Alan Gross case: Cuba accuses US of lying about health

Alan and Judy Gross in his native Maryland Alan Gross has been in a Cuban jail for three years

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Cuba has accused the US of lying about the health and detention conditions of an American man jailed in Havana for smuggling illegal internet equipment.

The US State Department this week marked the third anniversary of Alan Gross's sentencing by calling his 15-year sentence unjustified.

It said Mr Gross had lost more than 40kg (100 lb) and called for him to be seen by a doctor of his own choosing.

The Cuban foreign ministry denied Mr Gross was getting inadequate care.

Spokeswoman Josefina Vidal said a biopsy on a mass that had appeared on his shoulder showed he did not have cancer, as his family had feared.

She added that there was no need for an independent doctor's report, says the BBC's Sarah Rainsford in Havana.

"He receives systematic attention from an excellent world class medical team; the best specialists of our country have been put at his disposal, when required," said Ms Vidal.

She emphasised Cuba's rejection of US complaints about Mr Gross's arrest.

"There is sufficient evidence... that prove he was a contract worker for USAID... working to implement a programme with subversive aims, to create instability in Cuba... in a clandestine fashion," she said.

Straining relations

Mr Gross was detained in December 2009 while he was delivering computers and communications equipment to the Jewish community in Cuba.

The 62-year-old had been working for a company, Development Alternatives Inc (DAI), under contract with the US Agency for International Development.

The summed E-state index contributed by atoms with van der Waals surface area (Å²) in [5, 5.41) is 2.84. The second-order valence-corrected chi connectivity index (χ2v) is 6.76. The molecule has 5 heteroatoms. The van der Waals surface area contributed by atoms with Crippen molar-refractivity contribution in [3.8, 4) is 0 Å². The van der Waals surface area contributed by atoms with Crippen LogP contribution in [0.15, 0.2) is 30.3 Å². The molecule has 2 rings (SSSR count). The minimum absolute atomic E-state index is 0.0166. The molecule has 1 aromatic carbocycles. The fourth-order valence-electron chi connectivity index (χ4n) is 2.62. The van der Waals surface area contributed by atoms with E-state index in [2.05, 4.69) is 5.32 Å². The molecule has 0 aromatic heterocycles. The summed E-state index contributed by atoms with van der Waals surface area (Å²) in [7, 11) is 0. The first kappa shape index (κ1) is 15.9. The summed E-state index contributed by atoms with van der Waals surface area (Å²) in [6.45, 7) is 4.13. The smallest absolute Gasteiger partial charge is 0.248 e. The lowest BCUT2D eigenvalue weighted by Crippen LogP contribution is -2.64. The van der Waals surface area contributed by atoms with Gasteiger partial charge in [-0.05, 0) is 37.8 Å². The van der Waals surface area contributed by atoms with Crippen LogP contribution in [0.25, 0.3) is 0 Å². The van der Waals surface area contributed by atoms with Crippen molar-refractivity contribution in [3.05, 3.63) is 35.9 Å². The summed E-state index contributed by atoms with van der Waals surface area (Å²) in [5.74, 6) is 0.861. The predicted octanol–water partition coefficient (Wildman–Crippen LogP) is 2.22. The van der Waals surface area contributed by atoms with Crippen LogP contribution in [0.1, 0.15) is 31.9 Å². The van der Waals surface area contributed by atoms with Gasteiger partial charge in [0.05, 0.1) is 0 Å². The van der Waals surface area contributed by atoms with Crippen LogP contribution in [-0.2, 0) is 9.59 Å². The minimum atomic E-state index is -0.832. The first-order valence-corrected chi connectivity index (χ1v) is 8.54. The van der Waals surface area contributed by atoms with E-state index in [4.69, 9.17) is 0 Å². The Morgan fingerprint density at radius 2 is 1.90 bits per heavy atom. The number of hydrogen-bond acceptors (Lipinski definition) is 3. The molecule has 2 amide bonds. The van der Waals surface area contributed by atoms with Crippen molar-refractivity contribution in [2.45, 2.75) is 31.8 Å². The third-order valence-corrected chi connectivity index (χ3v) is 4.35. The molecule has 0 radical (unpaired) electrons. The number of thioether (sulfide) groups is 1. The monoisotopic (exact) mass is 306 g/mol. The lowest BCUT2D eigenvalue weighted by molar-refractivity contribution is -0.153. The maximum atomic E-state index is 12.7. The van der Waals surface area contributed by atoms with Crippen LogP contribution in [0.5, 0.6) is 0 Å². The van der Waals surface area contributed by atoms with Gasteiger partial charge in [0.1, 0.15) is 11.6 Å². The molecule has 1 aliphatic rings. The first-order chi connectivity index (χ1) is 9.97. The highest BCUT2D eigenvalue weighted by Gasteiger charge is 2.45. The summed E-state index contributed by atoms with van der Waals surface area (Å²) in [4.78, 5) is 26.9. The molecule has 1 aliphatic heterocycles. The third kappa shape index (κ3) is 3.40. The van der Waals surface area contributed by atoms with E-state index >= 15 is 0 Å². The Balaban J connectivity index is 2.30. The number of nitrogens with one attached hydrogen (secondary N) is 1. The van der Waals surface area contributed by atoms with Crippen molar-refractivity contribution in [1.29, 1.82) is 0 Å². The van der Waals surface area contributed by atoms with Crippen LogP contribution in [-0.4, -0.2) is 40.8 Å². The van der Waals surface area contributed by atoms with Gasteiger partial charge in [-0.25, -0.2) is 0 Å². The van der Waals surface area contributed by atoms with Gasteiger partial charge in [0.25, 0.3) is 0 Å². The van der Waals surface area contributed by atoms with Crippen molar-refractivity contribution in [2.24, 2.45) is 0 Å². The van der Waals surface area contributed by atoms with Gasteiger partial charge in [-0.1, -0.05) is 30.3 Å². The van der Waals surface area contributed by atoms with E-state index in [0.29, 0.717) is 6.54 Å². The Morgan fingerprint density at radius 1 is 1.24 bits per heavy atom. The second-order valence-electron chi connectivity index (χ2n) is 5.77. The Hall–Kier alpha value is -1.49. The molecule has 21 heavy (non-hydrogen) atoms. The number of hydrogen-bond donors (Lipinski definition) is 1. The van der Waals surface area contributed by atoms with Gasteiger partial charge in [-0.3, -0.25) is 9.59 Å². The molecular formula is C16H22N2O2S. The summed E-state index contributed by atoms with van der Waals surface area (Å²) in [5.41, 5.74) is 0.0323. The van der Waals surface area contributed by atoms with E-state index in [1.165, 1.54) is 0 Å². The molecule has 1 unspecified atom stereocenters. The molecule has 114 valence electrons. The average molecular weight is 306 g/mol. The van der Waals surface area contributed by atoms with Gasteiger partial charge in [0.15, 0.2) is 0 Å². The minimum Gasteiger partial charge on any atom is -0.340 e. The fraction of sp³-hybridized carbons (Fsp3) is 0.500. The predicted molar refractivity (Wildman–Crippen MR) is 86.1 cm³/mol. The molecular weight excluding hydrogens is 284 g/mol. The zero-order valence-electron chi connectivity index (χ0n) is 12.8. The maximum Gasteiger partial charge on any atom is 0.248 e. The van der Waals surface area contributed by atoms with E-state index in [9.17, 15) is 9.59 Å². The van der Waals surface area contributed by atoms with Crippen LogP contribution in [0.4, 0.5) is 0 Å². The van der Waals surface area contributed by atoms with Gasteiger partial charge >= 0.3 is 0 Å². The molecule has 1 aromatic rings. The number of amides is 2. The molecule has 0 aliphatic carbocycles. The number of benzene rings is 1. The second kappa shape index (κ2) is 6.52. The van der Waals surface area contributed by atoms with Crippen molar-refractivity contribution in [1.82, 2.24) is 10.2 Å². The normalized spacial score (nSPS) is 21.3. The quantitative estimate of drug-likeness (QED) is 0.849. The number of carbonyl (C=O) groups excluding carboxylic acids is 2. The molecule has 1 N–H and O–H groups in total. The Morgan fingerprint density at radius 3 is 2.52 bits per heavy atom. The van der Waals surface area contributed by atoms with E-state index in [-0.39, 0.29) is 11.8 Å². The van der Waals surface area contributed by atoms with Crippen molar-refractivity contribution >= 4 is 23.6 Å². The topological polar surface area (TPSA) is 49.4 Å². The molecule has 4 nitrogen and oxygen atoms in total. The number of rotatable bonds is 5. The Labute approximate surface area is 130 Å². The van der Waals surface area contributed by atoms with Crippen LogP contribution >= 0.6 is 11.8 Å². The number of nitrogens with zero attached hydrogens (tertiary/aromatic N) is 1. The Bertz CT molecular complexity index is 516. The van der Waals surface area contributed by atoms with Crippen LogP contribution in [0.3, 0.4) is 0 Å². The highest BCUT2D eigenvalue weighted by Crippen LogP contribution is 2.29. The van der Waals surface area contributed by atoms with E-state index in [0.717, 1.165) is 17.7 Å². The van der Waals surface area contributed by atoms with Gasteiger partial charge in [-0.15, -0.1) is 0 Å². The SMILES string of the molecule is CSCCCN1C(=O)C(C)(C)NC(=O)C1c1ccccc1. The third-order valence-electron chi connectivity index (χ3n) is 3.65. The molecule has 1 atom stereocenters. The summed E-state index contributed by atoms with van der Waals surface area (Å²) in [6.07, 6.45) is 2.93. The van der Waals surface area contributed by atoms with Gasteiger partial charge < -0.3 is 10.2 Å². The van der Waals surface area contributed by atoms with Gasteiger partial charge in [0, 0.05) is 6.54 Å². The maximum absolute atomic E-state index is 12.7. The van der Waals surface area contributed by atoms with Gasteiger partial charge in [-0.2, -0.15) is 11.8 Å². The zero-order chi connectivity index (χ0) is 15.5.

He was sentenced in March 2011 for "crimes against the state".

He is currently suing DAI and the US government for $60m (£38m), saying he was not adequately trained or told about the risks he was incurring when he went to Cuba to do development work.

Repeated requests by US government officials to free Mr Gross, such as that by New Mexico Governor Bill Richardson, have been rebuffed by the Cuban government.

The case is seen as a major obstacle to attempts to improve US-Cuban relations.

In September, Cuba said it was prepared to negotiate with Washington to find a solution to his detention.

But Ms Vidal said the US government kept refusing to sit down with Cuban officials to resolve the issue.

"The US government has been lying about the causes that led to the detention of Mr Gross with the sole purpose of avoiding its direct responsibility for the situation that Mr Goss and his family are going through," she added.

"The Cuban government invites the US government to talk seriously about the issue to achieve a humanitarian solution acceptable to both countries."

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